The Elections & Voting Information Center (EVIC) at Reed College has conducted a survey of local election officials (LEOs) for the past 4 years that provides local officials with an important and timely opportunity to weigh in on issues of concern in the profession. The LEO Survey is a vital resource for election administrators, policy makers, and researchers to understand local election administration in the U.S. and create space for LEOs to be heard in local, regional, national, and international discussions about electoral integrity, administration, and reform in America. Join Dr. Paul Gronke, founding director of EVIC, as he discusses the findings of the LEO Survey project. Colorado Election Director Judd Choate will moderate.
Paul Gronke is founding director of the Elections & Voting Information Center (EVIC) and a professor of political science at Reed College. Gronke is a nationally known scholar of American politics, elections, and research methods. Under Gronke’s leadership, EVIC has become a national center of excellence for policy research and publicly engaged scholarship into election administration, election reform, and electoral integrity. A major focus of Gronke’s current research is the Local Election Official (LEO) Survey which EVIC has been undertaking since 2018. Gronke is regularly featured in national and regional media outlets as a commentator on politics and elections. Gronke currently serves on the Advisory Board for the MIT Election Data Science Lab (MEDSL) and the National Vote at Home Institute’s Circle of Advisors.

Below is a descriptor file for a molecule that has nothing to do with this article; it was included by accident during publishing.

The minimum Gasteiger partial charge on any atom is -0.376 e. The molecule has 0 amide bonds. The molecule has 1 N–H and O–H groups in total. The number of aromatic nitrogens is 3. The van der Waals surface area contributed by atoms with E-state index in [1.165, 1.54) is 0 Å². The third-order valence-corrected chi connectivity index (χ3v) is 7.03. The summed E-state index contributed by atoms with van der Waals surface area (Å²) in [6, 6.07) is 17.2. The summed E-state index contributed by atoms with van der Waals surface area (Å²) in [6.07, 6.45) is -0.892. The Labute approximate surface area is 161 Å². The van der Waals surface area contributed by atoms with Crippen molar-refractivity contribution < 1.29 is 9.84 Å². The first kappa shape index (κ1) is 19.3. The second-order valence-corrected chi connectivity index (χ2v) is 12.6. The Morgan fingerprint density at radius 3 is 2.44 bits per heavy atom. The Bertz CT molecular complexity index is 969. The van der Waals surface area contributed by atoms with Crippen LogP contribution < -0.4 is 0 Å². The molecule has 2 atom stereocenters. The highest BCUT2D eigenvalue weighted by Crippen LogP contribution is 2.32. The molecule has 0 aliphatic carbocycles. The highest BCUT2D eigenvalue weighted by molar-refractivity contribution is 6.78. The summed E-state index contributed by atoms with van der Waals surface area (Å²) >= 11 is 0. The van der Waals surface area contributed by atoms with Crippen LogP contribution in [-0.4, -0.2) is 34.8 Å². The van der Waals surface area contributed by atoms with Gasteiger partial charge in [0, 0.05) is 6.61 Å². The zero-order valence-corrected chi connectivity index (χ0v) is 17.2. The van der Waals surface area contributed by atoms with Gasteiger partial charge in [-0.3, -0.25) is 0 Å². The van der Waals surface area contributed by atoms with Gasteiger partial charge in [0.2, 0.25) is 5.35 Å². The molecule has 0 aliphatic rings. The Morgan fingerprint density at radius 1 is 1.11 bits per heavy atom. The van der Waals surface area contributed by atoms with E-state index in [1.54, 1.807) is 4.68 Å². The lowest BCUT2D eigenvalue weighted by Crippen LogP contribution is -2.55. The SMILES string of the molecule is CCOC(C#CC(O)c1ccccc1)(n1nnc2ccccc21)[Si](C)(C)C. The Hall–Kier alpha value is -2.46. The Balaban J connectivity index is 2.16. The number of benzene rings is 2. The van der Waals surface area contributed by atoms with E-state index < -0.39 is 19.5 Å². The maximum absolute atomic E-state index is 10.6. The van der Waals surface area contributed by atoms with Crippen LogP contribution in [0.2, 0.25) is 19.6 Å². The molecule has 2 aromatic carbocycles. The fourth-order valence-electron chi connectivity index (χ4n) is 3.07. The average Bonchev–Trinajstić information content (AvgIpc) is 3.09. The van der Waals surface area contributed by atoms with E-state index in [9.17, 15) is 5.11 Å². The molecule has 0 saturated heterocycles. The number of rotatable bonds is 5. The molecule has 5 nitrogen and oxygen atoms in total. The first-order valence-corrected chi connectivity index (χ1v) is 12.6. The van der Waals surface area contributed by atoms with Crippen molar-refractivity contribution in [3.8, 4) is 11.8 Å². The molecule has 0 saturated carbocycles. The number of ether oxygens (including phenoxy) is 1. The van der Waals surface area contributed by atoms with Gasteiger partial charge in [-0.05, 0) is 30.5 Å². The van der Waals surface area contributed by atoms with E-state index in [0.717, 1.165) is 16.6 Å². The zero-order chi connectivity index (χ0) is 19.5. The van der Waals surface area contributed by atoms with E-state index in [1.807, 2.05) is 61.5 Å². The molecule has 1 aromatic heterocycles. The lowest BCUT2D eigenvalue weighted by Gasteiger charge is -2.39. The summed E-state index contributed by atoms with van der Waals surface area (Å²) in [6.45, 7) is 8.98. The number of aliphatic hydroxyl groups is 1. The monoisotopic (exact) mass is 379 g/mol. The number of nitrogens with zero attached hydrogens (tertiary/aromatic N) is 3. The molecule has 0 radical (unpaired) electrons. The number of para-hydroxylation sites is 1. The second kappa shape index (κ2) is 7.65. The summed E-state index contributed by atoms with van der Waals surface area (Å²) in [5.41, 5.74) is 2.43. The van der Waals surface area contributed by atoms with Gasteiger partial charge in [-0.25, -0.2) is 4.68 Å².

Judd Choate is the Director of Elections for the Colorado Department of State. Judd was the president of the National Association of State Election Directors (NASED) in 2017 and served on the Executive Committee of the Government Coordinating Council (GCC) created by the Department of Homeland Security when elections was designated critical infrastructure. Judd was formerly was a professor of political science at the University of Nebraska and author of a book and several peer-reviewed articles on political behavior. He has a J.D. from the University of Colorado Law School and a Ph.D. in political science from Purdue University.